In this largely unheralded supernatural yarn from Halloween director John Carpenter, priest Donald Pleasence gathers a group of physics students to investigate an unexplained cylinder found in the basement of an old church. Winds up said cylinder contains the essence of Lucifer, and the horned fellow has something other than sightseeing in mind when he’s released from centuries of slumber. Carpenter wrote the book on this kind of stuff, and he succeeds here. Watch for a cameo by heavy metal god Alice Cooper as a violent vagrant.
7. The Exorcist III (1990)
Speaking of Carpenter, he turned down helming this pseudo sequel derived from William Peter Blatty’s novel Legion (which catches up with the detective from The Exorcist, this time investigating strange serial killings and reincarnation in D.C.). Blatty eventually took the director’s reins, but his initially exorcism-free cut of the movie lead to studio conflicts and postproduction reshoots and tampering. Despite these troubles, The Exorcist III generates some genuine scares (dig that nurse station scene!), offers nutty cameos and bit parts (basketball superstar Patrick Ewing as an angel, Larry King as himself, Samuel L. Jackson as a blind man) and exudes an encroaching feeling of dread throughout.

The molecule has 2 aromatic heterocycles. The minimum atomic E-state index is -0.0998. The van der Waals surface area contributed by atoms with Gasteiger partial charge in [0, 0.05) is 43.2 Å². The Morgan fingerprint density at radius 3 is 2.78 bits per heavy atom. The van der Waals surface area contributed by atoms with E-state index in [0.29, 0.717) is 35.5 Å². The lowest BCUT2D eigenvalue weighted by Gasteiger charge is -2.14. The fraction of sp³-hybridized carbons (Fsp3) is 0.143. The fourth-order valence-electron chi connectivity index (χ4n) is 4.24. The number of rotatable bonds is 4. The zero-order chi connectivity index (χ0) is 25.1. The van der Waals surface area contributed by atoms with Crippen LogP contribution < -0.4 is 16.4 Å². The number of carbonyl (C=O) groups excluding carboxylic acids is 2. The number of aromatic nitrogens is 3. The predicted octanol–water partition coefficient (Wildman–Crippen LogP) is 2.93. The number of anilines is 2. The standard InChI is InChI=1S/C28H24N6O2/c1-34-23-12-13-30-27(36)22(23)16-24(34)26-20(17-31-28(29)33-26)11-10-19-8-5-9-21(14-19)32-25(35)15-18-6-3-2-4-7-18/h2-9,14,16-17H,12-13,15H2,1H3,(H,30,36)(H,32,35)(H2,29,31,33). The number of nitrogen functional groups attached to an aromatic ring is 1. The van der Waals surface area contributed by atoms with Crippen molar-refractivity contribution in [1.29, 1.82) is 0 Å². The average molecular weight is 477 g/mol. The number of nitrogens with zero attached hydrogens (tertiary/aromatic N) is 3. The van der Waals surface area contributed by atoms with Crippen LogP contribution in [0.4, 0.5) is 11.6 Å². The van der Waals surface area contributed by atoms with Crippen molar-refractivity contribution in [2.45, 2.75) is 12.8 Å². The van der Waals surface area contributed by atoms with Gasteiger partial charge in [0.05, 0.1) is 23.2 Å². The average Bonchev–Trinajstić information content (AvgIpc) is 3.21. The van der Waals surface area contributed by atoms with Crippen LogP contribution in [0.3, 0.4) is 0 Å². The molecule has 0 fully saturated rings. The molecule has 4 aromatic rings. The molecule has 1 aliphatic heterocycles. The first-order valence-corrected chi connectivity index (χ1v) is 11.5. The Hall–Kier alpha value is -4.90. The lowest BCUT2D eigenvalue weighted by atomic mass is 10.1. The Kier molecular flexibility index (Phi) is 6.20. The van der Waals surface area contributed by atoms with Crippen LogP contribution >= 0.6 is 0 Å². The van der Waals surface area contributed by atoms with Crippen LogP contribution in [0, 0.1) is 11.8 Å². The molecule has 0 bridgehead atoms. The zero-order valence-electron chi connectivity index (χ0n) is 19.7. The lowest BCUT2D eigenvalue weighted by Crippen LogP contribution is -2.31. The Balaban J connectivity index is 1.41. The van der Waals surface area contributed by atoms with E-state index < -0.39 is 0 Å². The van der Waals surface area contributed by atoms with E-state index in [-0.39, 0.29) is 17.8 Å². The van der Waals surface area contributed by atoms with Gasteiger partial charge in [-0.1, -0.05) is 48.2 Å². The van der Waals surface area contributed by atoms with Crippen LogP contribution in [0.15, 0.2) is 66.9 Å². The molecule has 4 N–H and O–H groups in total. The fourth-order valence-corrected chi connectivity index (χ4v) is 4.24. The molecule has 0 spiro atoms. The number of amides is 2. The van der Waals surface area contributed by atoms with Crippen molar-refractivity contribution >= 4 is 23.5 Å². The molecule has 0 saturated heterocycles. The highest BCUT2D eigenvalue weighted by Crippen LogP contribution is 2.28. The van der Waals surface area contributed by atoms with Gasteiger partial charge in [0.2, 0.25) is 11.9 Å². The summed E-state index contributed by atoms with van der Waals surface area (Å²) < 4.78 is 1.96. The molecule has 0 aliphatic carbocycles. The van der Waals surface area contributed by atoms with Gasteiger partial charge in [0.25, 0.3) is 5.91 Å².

8. Day of the Beast (1995)
We previously sung this movie’s praises here, but Day of the Beast warrants further attention for its truly fearsome depiction of Beelzebub and the satanic rituals used to summon him (reportedly the real thing!). Directed by Alex de la Iglesia (Spain’s Peter Jackson), the movie follows a debauched priest and his cronies’ unorthodox attempts to stop the birth of the Antichrist and forestall the Apocalypse. Comic actor Santiago Segura (of the raunchy Torrente films) shines as a crazy heavy metal fan.